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Resurrection City Wash. D.C., 1968
The first phase of the Poor People's Campaign began on this date in 1968. Convoys had started from different sections of America on May 2, and picked up demonstrators along the way. On this day, nine caravans of poor people arrived in Washington, D.C.
In the capital, demonstrators erected a camp called “Resurrection City” on a 16-acre site near the Lincoln Memorial. Reverend Ralph Abernathy, the Southern Christian Leadership Conference's (SCLC) successor to the slain Dr. Martin Luther King, Jr., began the Poor People's Campaign with the proclamation that "the poor are no longer divided. We are not going to let the white man put us down anymore. It's not white power, and I'll give you some news, it's not Black power, either. It's poor power, and we're going to use it."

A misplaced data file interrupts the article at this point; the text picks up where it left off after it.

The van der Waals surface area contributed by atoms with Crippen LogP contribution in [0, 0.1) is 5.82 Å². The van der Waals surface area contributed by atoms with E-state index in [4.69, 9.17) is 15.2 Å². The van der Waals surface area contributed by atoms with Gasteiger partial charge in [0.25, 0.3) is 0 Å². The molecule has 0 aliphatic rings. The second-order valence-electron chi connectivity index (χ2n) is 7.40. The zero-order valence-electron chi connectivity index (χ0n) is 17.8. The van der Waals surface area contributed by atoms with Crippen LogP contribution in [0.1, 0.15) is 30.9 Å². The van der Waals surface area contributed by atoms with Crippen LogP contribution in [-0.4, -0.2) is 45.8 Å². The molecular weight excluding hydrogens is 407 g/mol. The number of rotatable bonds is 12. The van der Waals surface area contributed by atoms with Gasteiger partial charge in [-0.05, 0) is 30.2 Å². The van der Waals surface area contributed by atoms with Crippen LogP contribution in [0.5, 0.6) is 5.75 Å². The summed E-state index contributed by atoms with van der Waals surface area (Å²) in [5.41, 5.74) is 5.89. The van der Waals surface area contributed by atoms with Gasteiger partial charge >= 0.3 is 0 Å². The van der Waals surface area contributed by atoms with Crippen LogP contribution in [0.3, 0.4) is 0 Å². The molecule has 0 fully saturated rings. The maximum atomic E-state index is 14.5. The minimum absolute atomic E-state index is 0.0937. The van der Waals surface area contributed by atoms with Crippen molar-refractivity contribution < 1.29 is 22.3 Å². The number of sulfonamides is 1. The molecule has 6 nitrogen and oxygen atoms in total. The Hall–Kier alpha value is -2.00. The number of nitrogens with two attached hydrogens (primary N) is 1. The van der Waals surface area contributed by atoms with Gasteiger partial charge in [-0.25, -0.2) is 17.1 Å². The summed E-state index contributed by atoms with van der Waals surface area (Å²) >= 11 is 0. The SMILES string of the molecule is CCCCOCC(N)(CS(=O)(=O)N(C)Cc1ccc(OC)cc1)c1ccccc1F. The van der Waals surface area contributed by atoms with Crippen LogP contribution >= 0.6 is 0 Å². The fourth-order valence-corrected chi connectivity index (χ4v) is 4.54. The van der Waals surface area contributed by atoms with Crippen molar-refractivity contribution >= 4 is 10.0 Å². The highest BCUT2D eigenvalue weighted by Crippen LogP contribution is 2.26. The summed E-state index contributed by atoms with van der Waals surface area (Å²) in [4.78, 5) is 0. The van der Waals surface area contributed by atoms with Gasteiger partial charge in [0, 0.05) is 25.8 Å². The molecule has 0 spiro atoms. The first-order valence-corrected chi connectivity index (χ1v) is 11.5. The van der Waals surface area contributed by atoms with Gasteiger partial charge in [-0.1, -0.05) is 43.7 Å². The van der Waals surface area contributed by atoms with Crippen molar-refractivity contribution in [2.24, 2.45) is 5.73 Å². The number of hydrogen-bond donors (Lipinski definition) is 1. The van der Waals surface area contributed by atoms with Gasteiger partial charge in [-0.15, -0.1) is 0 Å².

The Poor People's Campaign (PPC) was a convergence of racial and economic concerns that brought the poor, including those who were black, white, Indian, and Hispanic, to live in shantytowns and demonstrate daily in Washington from May 14 until June 24, 1968. Dr. Martin Luther King conceived the PPC, but, unfortunately, Rev King was killed just a month earlier and could not lead it.